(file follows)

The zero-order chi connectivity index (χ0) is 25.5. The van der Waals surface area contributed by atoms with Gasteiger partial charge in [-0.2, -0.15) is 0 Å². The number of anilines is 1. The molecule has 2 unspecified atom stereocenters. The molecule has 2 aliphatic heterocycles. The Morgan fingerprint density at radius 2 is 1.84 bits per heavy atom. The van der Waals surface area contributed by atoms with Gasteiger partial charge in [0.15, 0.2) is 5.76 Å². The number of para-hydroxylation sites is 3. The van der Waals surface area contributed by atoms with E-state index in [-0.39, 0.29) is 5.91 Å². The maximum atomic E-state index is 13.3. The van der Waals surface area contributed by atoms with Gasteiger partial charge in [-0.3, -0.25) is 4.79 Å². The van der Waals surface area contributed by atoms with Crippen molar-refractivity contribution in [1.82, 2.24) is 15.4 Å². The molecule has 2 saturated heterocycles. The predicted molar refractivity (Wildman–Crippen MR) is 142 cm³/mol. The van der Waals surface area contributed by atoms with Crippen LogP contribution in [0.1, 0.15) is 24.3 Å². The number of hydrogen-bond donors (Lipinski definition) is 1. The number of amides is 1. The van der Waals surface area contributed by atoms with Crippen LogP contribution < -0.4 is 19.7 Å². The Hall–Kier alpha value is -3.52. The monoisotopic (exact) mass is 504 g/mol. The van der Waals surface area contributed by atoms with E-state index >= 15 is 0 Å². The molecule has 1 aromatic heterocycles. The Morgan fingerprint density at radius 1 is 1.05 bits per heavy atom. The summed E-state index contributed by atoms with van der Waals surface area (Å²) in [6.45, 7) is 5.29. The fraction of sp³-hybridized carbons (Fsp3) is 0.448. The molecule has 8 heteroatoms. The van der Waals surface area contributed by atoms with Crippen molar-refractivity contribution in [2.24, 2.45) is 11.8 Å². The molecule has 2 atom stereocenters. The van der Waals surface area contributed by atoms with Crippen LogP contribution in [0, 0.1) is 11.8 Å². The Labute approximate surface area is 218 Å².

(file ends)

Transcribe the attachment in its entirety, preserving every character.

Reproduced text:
The zero-order chi connectivity index (χ0) is 25.5. The van der Waals surface area contributed by atoms with Gasteiger partial charge in [-0.2, -0.15) is 0 Å². The number of anilines is 1. The molecule has 2 unspecified atom stereocenters. The molecule has 2 aliphatic heterocycles. The Morgan fingerprint density at radius 2 is 1.84 bits per heavy atom. The van der Waals surface area contributed by atoms with Gasteiger partial charge in [0.15, 0.2) is 5.76 Å². The number of para-hydroxylation sites is 3. The van der Waals surface area contributed by atoms with E-state index in [-0.39, 0.29) is 5.91 Å². The maximum atomic E-state index is 13.3. The van der Waals surface area contributed by atoms with Gasteiger partial charge in [-0.3, -0.25) is 4.79 Å². The van der Waals surface area contributed by atoms with Crippen molar-refractivity contribution in [1.82, 2.24) is 15.4 Å². The molecule has 2 saturated heterocycles. The predicted molar refractivity (Wildman–Crippen MR) is 142 cm³/mol. The van der Waals surface area contributed by atoms with Crippen LogP contribution in [0.1, 0.15) is 24.3 Å². The number of hydrogen-bond donors (Lipinski definition) is 1. The number of amides is 1. The van der Waals surface area contributed by atoms with Crippen LogP contribution < -0.4 is 19.7 Å². The Hall–Kier alpha value is -3.52. The monoisotopic (exact) mass is 504 g/mol. The van der Waals surface area contributed by atoms with E-state index >= 15 is 0 Å². The molecule has 1 aromatic heterocycles. The Morgan fingerprint density at radius 1 is 1.05 bits per heavy atom. The summed E-state index contributed by atoms with van der Waals surface area (Å²) in [6.45, 7) is 5.29. The fraction of sp³-hybridized carbons (Fsp3) is 0.448. The molecule has 8 heteroatoms. The van der Waals surface area contributed by atoms with Crippen molar-refractivity contribution in [2.24, 2.45) is 11.8 Å². The molecule has 2 atom stereocenters. The van der Waals surface area contributed by atoms with Crippen LogP contribution in [0, 0.1) is 11.8 Å². The Labute approximate surface area is 218 Å².